Government-sponsored gambling is centuries old. Still, politicians cannot come to grips with the industry. When New York authorized a state lottery in 1967, cautious lawmakers required lottery players to purchase their tickets at a local bank. Eventually that dumb rule vanished, and in many states lottery tickets are available at many retail outlets.
Online gambling seems to be following that same erratic course. Revelations of a U.S. government crackdown on the online poker industry came Friday. Meanwhile, the U.S. District of Columbia, the seat of the federal government, has authorized online gambling for its residents this year. Specifics are in the works.
Three other states, Nevada, Iowa and New Jersey, also are flirting with online gambling. Yet in 2006 the U.S. federal government passed a law that has been used to punish Costa Rican gambling sites and those executives here who publicly supported unrestricted online gambling.
There are many good reasons not to allow gambling, just as there are good reasons to forbid cigarettes, alcohol and Big Macs. Frankly this newspaper would welcome a well-regulated online gambling industry based in the United States where participants probably would get a fair shake.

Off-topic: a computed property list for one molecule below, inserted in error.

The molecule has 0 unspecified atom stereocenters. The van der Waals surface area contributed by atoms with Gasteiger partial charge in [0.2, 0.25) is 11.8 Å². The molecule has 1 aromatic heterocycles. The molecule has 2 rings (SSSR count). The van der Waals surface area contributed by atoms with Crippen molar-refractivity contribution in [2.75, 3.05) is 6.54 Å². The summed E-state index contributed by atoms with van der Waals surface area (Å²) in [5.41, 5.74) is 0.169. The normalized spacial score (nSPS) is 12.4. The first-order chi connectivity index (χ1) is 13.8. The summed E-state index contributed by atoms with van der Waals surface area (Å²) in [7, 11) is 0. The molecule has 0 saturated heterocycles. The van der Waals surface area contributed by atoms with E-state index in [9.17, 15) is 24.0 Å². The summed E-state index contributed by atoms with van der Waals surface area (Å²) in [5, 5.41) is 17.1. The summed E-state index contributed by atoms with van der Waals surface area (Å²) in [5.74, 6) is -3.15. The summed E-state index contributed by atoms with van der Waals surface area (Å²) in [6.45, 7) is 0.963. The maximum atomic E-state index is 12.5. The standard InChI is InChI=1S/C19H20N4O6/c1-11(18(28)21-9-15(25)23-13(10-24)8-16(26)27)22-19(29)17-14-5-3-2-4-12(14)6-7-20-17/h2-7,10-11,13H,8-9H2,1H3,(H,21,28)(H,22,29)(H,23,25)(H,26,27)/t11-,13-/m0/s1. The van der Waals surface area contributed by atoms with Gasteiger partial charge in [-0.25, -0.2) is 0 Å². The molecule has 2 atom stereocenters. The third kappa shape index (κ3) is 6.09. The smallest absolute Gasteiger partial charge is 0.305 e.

We have not received any complaints about Absolute Poker, the
Pavas-based firm that figured in the federal indictments announced Friday. But we have fielded international complaints about other online gambling sites here who seem to fail to pay big winners. Costa Rica, being what it is, international gamblers have no recourse to collect their funds.
District of Columbia officials expect its local online activities to bring in more than $10 million a year. That is peanuts compared to the billions at play in the world.
And if United States officials were consistent, they would see large financial benefits for uniform, reasonable online legislation. The online gambling industry already is big business there. Those in the Land of the Free should recognize that true freedom includes the right to lose one’s shirt in an online poker game.
Those detained Friday in the current U.S. investigation face the most serious charges because they sought to circumvent the prohibition on U.S. gamblers posting money to their poker accounts. They face money laundering, bank fraud and conspiracy allegations. These charges stem from the roadblocks U.S. federal officials erected in opposition to what is a legal business here and in the other jurisdictions where the other two poker sites are located.